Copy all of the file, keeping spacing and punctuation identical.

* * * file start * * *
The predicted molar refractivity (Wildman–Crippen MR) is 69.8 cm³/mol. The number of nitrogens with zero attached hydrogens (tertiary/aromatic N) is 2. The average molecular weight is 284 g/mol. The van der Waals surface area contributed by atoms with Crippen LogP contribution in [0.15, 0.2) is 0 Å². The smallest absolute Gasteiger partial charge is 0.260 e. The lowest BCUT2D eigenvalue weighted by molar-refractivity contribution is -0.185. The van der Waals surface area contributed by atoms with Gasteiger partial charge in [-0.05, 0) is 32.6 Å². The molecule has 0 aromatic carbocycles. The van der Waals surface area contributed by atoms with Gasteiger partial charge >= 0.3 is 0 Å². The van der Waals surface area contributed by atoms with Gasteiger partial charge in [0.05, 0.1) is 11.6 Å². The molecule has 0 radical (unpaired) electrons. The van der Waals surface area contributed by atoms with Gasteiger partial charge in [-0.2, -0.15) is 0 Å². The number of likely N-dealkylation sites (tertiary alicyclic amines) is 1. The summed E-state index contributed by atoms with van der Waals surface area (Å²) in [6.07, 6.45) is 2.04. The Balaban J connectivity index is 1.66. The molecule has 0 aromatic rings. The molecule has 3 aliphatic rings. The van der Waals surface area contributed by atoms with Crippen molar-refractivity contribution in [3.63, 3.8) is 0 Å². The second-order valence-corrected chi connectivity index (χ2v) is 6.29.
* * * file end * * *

The predicted molar refractivity (Wildman–Crippen MR) is 69.8 cm³/mol. The number of nitrogens with zero attached hydrogens (tertiary/aromatic N) is 2. The average molecular weight is 284 g/mol. The van der Waals surface area contributed by atoms with Crippen LogP contribution in [0.15, 0.2) is 0 Å². The smallest absolute Gasteiger partial charge is 0.260 e. The lowest BCUT2D eigenvalue weighted by molar-refractivity contribution is -0.185. The van der Waals surface area contributed by atoms with Gasteiger partial charge in [-0.05, 0) is 32.6 Å². The molecule has 0 aromatic carbocycles. The van der Waals surface area contributed by atoms with Gasteiger partial charge >= 0.3 is 0 Å². The van der Waals surface area contributed by atoms with Gasteiger partial charge in [0.05, 0.1) is 11.6 Å². The molecule has 0 radical (unpaired) electrons. The van der Waals surface area contributed by atoms with Gasteiger partial charge in [-0.2, -0.15) is 0 Å². The number of likely N-dealkylation sites (tertiary alicyclic amines) is 1. The summed E-state index contributed by atoms with van der Waals surface area (Å²) in [6.07, 6.45) is 2.04. The Balaban J connectivity index is 1.66. The molecule has 0 aromatic rings. The molecule has 3 aliphatic rings. The van der Waals surface area contributed by atoms with Crippen molar-refractivity contribution in [3.63, 3.8) is 0 Å². The second-order valence-corrected chi connectivity index (χ2v) is 6.29.